Critics have been calling for Bob Costas to be fired since his controversial comments on gun control during a football game Sunday night and during a wide-ranging interview for The Dan Patrick Show, Costas came near an apology, calling his comments a “mistake” and lamenting the lack of time for making his remarks more clear.
Referring to a column by Fox Sports writer Jason Whitlock, Costas originally said, “if Jovan Belcher didn’t possess a gun, he and Kasandra Perkins [Belcher’s girlfriend] would both be alive today.”
He first told Patrick that the feedback he had received had been “tremendously positive,” but that there had also been “considerable backlash,” and attributed some of it to “the gun lobby.” He explained to Patrick that the reason the situation had even taken place was because he had been told he’d receive “about a minute and fifteen seconds” to address the Belcher tragedy, and that he felt the best way to “come at” the situation from a different angle was to try to point out issues that hadn’t been addressed.
He went on,
“For a long time, I’ve been wanting to get off my chest my disgust with this idea that every time something tragic happens, no matter what it may be, that in any way touches sports, there’s a chorus of people saying, ‘you know, this really puts it in perspective.’ Which is a bunch of nonsense, because if that was true, we wouldn’t have to have that perspective adjusted every time the next tragedy occurs. It’s a bunch of nonsense. And what I was trying to say was, that if you want some perspective on this, there are a number of issues related to this that we could begin to talk about and think about.”
Although he called his comments a “mistake,” Costas cited lack of time as the primary reason he was targeted for criticism, telling Patrick, “My mistake is I left it open for too much communication.” His minute and a half guest spot during the football game, he says, didn’t provide enough time to properly discuss all the issues surrounding “the football culture, the gun culture, domestic violence.”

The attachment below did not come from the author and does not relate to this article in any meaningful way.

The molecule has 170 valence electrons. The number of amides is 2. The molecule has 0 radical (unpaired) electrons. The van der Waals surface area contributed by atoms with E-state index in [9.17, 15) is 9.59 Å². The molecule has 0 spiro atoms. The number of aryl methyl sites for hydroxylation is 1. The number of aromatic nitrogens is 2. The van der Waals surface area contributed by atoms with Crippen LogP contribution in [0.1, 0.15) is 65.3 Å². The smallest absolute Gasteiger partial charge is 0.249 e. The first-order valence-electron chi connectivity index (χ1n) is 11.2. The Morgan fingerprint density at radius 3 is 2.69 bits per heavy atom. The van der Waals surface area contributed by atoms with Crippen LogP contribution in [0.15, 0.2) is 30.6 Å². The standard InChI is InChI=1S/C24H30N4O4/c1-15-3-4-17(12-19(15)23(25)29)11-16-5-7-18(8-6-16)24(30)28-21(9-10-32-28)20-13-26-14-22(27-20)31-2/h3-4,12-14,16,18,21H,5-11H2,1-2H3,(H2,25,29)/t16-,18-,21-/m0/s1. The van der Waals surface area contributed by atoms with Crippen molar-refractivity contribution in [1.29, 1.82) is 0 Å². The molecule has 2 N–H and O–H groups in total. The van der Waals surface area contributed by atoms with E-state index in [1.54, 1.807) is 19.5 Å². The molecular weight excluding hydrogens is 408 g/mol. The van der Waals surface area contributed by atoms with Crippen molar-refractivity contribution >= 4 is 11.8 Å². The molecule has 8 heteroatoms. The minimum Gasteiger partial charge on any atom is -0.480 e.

Apparently, Costas had been aware of this problem before and had even created a rule for himself, which he, self-admittedly, violated:
“A friend of mine in broadcasting pointed this out to me yesterday, and I agree with him. He said, ‘you violated your own rule.’ Because we have had this discussion before: I’ve always said, if you’re going to get into touchy topics, nuanced topics, make sure that you have enough time to flesh them out … or save them for forums where you do. In this particular situation, the timeliness of it was, if you’re going to comment on it at all, it had to be this Sunday.”
Costas then took a shot at his critics, saying “sometimes the quality of the thinking of those who oppose you speaks for itself.” He went on to add that he found it ridiculous that people would call for him to be fired based solely on comments they didn’t agree with:
“I was told — I didn’t see it — that someone compared this as a fire-able offense to situations in which people have made blatantly racist comments, or comments that had no place whatsoever. This is simply a case of: some people don’t agree with it, or they don’t agree with what they think I was saying, and therefore, it would be okay if I was booted off the air … ‘let’s fire everybody we don’t agree with.’ It’s beyond absurd.”
He wrapped up the segment by clarifying his position on gun control, making clear that his comments were about a “gun culture” rather than those who simply want to protect themselves:
“Here’s where I stand: I do not want to see the Second Amendment repealed. … People should be allowed to own guns for their own protection. Obviously, those who are hunters. … Access to guns is too easy in some cases. I don’t see any reason a citizen should be able to arm himself in some states in ways only police or military should — to have a virtual militia [by] mail order or gun shows. Why do you need a semi-automatic weapon? What possible use is there?”
Costas ended his guest spot by saying our lax attitude toward guns “can’t lead to good things.”
Listen to full interview below, via The Dan Patrick Show:
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